Yesterday I used a toilet for the disabled and as I washed then dried my hands using the hand dryer I remembered the distress involved in doing the same in hospital....
...I balance the weight of my body on the sink edge while I stretch across to grab paper towels. With dry hands I look around me and spy the bin. It has a pedal. To lift the lid I need to raise my foot off the ground.
1. I can't lift either foot high enough to squash a fly as I walk.
2. Neither of my feet have the power to squash the fly let alone press a foot pedal.
3. I consider lifting the lid with my hands but years of working in infection control set my hand contamination alarm bells ringing.
4. The lids here are hands free so lifting the lid is impossible.
I look around while still hanging on to the sink edge like an abseiler about to launch off the edge of a cliff. Horror claws as I realise I will have to leave the paper towels on the side of the sink.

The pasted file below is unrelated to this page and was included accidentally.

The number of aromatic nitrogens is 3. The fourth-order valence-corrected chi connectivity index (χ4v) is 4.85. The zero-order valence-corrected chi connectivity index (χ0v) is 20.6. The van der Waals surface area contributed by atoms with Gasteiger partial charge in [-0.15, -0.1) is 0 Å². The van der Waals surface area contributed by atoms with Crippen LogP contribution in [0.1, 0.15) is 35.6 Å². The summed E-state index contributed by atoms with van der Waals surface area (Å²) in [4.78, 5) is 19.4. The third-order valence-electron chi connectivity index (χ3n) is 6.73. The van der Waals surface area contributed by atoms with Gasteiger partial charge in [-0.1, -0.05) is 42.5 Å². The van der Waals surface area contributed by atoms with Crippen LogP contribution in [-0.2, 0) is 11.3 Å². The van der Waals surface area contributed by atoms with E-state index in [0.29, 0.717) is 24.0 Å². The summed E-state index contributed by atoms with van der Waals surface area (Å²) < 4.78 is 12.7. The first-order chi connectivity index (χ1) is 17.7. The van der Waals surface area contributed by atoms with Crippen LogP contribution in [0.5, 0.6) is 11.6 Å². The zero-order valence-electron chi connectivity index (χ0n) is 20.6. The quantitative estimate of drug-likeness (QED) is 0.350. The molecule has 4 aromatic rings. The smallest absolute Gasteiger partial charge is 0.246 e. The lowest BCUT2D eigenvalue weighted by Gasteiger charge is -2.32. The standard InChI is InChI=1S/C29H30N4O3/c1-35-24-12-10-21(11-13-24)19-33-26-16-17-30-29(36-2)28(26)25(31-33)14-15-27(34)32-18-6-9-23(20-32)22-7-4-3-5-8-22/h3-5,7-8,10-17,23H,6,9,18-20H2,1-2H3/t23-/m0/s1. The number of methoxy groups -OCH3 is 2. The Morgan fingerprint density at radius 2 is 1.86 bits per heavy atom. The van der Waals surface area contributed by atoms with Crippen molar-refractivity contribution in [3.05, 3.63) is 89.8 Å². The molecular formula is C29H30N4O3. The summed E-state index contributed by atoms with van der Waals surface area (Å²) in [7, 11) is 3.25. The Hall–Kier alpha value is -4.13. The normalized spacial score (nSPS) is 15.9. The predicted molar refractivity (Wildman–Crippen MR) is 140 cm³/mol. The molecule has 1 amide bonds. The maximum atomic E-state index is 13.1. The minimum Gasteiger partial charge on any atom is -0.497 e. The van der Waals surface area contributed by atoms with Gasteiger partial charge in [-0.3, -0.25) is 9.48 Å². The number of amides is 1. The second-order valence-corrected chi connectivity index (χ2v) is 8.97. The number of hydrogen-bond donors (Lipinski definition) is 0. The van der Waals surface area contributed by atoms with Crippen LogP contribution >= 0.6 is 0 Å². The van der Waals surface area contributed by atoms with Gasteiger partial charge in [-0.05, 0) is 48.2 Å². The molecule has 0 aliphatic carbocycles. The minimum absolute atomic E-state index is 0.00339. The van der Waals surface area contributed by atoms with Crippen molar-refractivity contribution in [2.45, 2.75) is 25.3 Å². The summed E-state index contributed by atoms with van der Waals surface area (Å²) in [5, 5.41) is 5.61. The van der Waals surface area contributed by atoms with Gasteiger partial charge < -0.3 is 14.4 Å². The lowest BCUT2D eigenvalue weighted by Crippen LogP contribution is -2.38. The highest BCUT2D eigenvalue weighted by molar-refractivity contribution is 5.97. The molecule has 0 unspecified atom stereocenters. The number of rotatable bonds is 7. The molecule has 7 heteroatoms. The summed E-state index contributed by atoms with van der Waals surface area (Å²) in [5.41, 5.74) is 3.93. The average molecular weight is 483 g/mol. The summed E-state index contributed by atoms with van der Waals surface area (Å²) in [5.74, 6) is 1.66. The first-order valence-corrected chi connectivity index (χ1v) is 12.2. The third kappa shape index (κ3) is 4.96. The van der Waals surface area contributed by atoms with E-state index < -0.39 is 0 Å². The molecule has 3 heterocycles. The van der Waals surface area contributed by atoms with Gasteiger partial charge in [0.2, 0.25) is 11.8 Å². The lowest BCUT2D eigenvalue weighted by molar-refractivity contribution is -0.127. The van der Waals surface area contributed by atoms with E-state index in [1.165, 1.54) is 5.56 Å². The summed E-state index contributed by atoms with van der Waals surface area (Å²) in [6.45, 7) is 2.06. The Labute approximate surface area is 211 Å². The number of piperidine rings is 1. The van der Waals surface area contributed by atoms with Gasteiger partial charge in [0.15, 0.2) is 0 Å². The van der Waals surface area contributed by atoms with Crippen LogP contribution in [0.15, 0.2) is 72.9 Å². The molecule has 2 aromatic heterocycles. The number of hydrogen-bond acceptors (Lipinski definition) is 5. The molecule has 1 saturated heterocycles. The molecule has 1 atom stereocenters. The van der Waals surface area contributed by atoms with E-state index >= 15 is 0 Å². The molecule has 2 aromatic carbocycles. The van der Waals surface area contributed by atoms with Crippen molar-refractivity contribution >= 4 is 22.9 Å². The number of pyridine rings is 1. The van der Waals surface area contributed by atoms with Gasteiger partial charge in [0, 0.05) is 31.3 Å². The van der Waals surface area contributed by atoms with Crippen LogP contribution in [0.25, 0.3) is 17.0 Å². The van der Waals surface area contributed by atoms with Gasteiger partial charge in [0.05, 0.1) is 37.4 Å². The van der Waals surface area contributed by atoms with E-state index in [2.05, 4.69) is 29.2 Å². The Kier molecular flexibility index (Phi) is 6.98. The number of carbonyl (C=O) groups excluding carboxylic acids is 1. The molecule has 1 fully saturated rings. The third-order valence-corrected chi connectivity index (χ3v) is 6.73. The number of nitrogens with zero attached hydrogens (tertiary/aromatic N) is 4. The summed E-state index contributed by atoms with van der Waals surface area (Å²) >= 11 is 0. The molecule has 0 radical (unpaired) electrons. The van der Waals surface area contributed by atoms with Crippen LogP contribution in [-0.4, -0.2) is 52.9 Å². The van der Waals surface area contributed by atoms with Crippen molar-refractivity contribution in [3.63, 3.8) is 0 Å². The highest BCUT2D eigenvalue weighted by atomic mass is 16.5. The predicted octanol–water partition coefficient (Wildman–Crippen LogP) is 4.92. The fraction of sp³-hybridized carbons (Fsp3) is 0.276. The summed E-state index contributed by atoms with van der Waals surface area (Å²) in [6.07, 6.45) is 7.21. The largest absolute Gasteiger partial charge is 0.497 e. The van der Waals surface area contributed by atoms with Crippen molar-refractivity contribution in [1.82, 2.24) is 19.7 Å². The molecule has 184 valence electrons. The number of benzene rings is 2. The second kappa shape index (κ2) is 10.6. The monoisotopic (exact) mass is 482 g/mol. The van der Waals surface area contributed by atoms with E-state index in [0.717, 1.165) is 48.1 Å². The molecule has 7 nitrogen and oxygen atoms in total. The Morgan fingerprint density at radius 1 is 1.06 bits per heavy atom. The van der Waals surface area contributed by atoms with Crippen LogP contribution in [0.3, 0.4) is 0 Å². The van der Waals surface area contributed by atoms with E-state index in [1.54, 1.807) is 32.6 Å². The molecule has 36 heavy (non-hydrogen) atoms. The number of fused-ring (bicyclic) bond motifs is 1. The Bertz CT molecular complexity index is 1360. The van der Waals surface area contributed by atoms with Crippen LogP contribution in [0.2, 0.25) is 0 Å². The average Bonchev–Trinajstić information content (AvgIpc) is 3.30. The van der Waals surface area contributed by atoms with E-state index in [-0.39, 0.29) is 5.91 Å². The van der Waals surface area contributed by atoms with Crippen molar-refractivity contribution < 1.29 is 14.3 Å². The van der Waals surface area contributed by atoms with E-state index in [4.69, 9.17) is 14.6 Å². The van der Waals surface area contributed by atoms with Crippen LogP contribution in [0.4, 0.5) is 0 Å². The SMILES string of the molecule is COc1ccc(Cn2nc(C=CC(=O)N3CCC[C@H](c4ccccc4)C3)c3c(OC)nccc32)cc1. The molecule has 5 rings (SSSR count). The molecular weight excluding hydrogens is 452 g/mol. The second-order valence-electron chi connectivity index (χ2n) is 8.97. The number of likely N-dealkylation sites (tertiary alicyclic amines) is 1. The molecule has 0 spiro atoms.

I would like to say I scurry off; but crutch, foot, crutch, foot, crutch, foot is all I can manage.
Back by the side of my bed it dawns on me that the policy to implement foot operated bins is all encompassing. The possibility that people cannot press the pedal is not in the plans on the assumption that the bins will only be used by mobile staff.
Nowadays when I visit the hospital I know why the disabled toilet with a foot operated bin has paper towels all over the floor. I chat about this with a friend who uses a wheelchair full time. He too has encountered the same problem in hospitals and resorts to trying to press the pedal with his grabber, often to no avail...
Patient involvement in healthcare services development is vital but I now know that involvement of wheelchair/mobility aid users needs to reach the core of every decision.